Thursday, July 7, 2011

Random and Inflammatory

Once again, in my quest for research I have uncovered even more randomness.  Behold, the complex inner-workings of my mind:

1)  Imagine your first experience with an infant -- better if it was your own child.  Remember freaking out, going in to the nursery to check if he/ she was still breathing?  Remember sterilizing everything?  Biting your lip and holding your breath whenever anyone held him/ her?  Glancing back at his/ her car seat a thousand times during a twenty-minute ride to the pediatricians?  Ignoring yentes who kept telling you to give him/ her cereal at bedtime so he'll sleep through the night?  Now imagine your name is Mary, or Joseph and, your son is the Creator of All Things.  No pressure there.

2)  Now remember your second child.  Licking off the pacifier before sticking it back in his/ her mouth?  Banging his/ her head on the roof of the car in haste to get him/ her in the car seat before your first child wet himself? Crashing out on the sofa in exhaustion while your four year old fed your youngest crayons? Begging the pediatrician to let you switch to cereal? Mary was a virgin for practical reasons, too.

3)  Found a cute website for parents, Sunday School teachers, those dealing with cancer in some way, those looking for inspiration, or anyone trying to avoid whatever else it is they're supposed to be doing:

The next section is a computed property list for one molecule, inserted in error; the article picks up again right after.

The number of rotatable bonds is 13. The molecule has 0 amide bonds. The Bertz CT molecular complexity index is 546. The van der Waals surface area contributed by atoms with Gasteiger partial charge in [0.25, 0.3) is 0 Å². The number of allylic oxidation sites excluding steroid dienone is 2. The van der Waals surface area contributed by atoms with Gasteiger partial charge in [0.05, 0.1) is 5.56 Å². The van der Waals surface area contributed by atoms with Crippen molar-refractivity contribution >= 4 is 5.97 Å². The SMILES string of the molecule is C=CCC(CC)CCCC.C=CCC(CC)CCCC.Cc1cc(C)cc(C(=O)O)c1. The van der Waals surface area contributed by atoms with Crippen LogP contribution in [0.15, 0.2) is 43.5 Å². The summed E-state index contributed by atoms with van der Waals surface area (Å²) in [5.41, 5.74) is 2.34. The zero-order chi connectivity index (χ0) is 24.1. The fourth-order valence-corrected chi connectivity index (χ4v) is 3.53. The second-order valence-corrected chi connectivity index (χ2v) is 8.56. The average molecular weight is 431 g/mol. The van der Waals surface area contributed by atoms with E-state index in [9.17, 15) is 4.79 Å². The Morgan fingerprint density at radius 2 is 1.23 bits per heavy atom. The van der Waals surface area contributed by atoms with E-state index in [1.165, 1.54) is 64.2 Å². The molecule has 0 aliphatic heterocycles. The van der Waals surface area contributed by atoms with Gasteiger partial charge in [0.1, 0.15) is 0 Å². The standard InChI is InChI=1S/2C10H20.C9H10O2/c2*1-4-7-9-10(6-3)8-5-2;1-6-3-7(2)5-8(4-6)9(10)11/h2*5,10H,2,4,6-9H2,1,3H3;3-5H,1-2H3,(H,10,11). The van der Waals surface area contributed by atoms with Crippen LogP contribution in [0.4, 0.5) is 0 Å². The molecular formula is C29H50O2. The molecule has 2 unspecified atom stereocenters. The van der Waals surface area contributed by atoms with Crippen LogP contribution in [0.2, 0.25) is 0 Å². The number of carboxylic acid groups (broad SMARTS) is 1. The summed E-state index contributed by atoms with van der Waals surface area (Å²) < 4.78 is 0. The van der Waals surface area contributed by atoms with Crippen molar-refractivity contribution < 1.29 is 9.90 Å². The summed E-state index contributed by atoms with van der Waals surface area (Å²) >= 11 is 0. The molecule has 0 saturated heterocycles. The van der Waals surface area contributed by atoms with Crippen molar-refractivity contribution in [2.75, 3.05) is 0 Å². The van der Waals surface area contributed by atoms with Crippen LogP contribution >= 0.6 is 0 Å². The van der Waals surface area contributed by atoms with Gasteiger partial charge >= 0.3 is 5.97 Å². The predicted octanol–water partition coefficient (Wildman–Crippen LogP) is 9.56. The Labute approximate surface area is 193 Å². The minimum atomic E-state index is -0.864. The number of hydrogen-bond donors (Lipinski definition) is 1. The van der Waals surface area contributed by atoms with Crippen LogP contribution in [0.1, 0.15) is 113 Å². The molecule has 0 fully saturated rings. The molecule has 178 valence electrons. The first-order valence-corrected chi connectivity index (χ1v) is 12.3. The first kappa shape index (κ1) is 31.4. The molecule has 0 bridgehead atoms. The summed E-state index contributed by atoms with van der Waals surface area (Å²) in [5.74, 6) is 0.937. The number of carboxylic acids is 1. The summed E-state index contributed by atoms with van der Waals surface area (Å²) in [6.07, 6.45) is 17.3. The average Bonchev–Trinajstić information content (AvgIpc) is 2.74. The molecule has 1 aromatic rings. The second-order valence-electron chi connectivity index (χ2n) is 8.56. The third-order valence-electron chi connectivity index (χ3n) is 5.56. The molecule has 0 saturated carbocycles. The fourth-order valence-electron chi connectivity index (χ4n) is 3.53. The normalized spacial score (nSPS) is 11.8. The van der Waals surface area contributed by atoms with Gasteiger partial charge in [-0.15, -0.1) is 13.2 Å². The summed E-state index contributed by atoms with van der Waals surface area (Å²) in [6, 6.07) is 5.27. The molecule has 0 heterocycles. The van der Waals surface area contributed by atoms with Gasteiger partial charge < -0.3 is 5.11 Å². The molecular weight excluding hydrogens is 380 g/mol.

4)  Ever notice a cliche' never helps...NEVER.

5)  My mother just said, "Never say 'never.'"

6)  One sure way to determine a true friend: She will discreetly step behind you, pull your black halter top up over your bright orange bra strap and pull your skirt back out of your pantyhose, enabling you to take communion without that strange draft you've been feeling.  (Saw it. No kidding.)

7)  To Be Filed With "Bloody Glove" and "Jesus Juice":  Though we may not like it, Casey Anthony was found Not Guilty (different than "is not guilty," BTW). But, like it or no, our legal system is based on evidence, thank God. Not only do I believe the jurors endured great personal hardship, and bore witness to horrific testimony, but they did an excellent job upholding our system of innocent until proven guilty. I've heard enough people passing judgment on these servants, and frankly I think it's as disgusting to publicly deride individuals who struggled to act according to the letter of the law, as it is for the perpetrator of such a heinous crime to walk the streets. 

Love, People, love.  Is it really that hard?
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